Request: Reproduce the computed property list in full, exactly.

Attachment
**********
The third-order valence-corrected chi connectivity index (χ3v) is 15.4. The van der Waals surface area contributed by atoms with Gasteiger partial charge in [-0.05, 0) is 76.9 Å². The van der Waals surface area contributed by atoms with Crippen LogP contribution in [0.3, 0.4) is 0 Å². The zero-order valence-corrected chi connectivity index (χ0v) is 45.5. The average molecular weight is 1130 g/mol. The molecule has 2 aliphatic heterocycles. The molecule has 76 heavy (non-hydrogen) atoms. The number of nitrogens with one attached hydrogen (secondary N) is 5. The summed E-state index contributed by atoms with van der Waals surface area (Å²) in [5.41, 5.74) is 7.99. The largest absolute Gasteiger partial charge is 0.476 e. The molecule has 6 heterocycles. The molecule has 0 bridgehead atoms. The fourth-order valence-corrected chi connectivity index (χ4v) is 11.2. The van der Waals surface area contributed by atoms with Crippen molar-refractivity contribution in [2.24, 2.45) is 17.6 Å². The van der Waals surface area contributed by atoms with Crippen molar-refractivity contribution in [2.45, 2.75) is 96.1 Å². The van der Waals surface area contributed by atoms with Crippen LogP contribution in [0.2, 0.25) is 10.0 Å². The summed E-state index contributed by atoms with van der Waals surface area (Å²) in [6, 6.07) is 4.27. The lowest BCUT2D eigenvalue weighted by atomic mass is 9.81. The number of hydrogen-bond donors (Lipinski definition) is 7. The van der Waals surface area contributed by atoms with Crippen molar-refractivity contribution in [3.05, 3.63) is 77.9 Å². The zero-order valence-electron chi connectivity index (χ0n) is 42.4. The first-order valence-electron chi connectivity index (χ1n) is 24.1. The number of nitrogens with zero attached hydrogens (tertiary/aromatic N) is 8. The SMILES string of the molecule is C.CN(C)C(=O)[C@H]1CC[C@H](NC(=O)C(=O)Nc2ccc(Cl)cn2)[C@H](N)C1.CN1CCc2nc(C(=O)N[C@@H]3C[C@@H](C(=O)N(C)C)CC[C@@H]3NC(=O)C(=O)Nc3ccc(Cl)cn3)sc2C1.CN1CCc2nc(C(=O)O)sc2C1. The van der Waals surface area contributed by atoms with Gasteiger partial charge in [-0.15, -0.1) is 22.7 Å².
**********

The third-order valence-corrected chi connectivity index (χ3v) is 15.4. The van der Waals surface area contributed by atoms with Gasteiger partial charge in [-0.05, 0) is 76.9 Å². The van der Waals surface area contributed by atoms with Crippen LogP contribution in [0.3, 0.4) is 0 Å². The zero-order valence-corrected chi connectivity index (χ0v) is 45.5. The average molecular weight is 1130 g/mol. The molecule has 2 aliphatic heterocycles. The molecule has 76 heavy (non-hydrogen) atoms. The number of nitrogens with one attached hydrogen (secondary N) is 5. The summed E-state index contributed by atoms with van der Waals surface area (Å²) in [5.41, 5.74) is 7.99. The largest absolute Gasteiger partial charge is 0.476 e. The molecule has 6 heterocycles. The molecule has 0 bridgehead atoms. The fourth-order valence-corrected chi connectivity index (χ4v) is 11.2. The van der Waals surface area contributed by atoms with Crippen molar-refractivity contribution in [2.24, 2.45) is 17.6 Å². The van der Waals surface area contributed by atoms with Crippen molar-refractivity contribution in [2.45, 2.75) is 96.1 Å². The van der Waals surface area contributed by atoms with Crippen LogP contribution in [0.2, 0.25) is 10.0 Å². The summed E-state index contributed by atoms with van der Waals surface area (Å²) in [6, 6.07) is 4.27. The lowest BCUT2D eigenvalue weighted by atomic mass is 9.81. The number of hydrogen-bond donors (Lipinski definition) is 7. The van der Waals surface area contributed by atoms with Crippen molar-refractivity contribution in [3.05, 3.63) is 77.9 Å². The zero-order valence-electron chi connectivity index (χ0n) is 42.4. The first-order valence-electron chi connectivity index (χ1n) is 24.1. The number of nitrogens with zero attached hydrogens (tertiary/aromatic N) is 8. The SMILES string of the molecule is C.CN(C)C(=O)[C@H]1CC[C@H](NC(=O)C(=O)Nc2ccc(Cl)cn2)[C@H](N)C1.CN1CCc2nc(C(=O)N[C@@H]3C[C@@H](C(=O)N(C)C)CC[C@@H]3NC(=O)C(=O)Nc3ccc(Cl)cn3)sc2C1.CN1CCc2nc(C(=O)O)sc2C1. The van der Waals surface area contributed by atoms with Gasteiger partial charge in [-0.15, -0.1) is 22.7 Å².